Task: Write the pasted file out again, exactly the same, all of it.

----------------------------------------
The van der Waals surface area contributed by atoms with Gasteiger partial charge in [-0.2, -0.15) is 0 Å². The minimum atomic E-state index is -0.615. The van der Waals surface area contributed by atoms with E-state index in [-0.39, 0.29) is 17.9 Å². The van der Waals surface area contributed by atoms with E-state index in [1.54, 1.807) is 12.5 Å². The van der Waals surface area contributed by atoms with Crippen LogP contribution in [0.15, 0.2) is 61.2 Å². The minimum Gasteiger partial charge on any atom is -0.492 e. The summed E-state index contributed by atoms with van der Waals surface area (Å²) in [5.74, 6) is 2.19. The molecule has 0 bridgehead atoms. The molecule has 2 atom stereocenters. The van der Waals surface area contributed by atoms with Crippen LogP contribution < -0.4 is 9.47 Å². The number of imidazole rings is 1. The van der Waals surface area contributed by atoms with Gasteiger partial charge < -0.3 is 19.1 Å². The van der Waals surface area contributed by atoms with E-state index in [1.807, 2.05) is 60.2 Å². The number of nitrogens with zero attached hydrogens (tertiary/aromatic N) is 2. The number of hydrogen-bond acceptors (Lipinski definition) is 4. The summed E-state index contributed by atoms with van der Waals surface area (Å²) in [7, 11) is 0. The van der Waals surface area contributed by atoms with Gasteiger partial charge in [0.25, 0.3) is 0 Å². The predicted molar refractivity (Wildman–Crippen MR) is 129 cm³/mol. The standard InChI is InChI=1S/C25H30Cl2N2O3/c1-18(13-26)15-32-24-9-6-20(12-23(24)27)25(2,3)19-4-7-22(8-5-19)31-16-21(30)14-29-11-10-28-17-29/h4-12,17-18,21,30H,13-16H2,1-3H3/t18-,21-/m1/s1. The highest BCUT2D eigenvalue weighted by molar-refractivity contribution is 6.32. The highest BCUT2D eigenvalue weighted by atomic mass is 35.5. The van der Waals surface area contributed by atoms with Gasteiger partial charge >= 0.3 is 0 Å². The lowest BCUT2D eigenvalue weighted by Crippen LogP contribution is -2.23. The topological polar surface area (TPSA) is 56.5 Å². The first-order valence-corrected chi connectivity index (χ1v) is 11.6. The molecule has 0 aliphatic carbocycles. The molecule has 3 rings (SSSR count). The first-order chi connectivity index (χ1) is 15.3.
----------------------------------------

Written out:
The van der Waals surface area contributed by atoms with Gasteiger partial charge in [-0.2, -0.15) is 0 Å². The minimum atomic E-state index is -0.615. The van der Waals surface area contributed by atoms with E-state index in [-0.39, 0.29) is 17.9 Å². The van der Waals surface area contributed by atoms with E-state index in [1.54, 1.807) is 12.5 Å². The van der Waals surface area contributed by atoms with Crippen LogP contribution in [0.15, 0.2) is 61.2 Å². The minimum Gasteiger partial charge on any atom is -0.492 e. The summed E-state index contributed by atoms with van der Waals surface area (Å²) in [5.74, 6) is 2.19. The molecule has 0 bridgehead atoms. The molecule has 2 atom stereocenters. The van der Waals surface area contributed by atoms with Crippen LogP contribution < -0.4 is 9.47 Å². The number of imidazole rings is 1. The van der Waals surface area contributed by atoms with Gasteiger partial charge < -0.3 is 19.1 Å². The van der Waals surface area contributed by atoms with E-state index in [1.807, 2.05) is 60.2 Å². The number of nitrogens with zero attached hydrogens (tertiary/aromatic N) is 2. The number of hydrogen-bond acceptors (Lipinski definition) is 4. The summed E-state index contributed by atoms with van der Waals surface area (Å²) in [7, 11) is 0. The van der Waals surface area contributed by atoms with Gasteiger partial charge in [0.25, 0.3) is 0 Å². The predicted molar refractivity (Wildman–Crippen MR) is 129 cm³/mol. The standard InChI is InChI=1S/C25H30Cl2N2O3/c1-18(13-26)15-32-24-9-6-20(12-23(24)27)25(2,3)19-4-7-22(8-5-19)31-16-21(30)14-29-11-10-28-17-29/h4-12,17-18,21,30H,13-16H2,1-3H3/t18-,21-/m1/s1. The highest BCUT2D eigenvalue weighted by molar-refractivity contribution is 6.32. The highest BCUT2D eigenvalue weighted by atomic mass is 35.5. The van der Waals surface area contributed by atoms with Gasteiger partial charge >= 0.3 is 0 Å². The lowest BCUT2D eigenvalue weighted by Crippen LogP contribution is -2.23. The topological polar surface area (TPSA) is 56.5 Å². The first-order valence-corrected chi connectivity index (χ1v) is 11.6. The molecule has 0 aliphatic carbocycles. The molecule has 3 rings (SSSR count). The first-order chi connectivity index (χ1) is 15.3.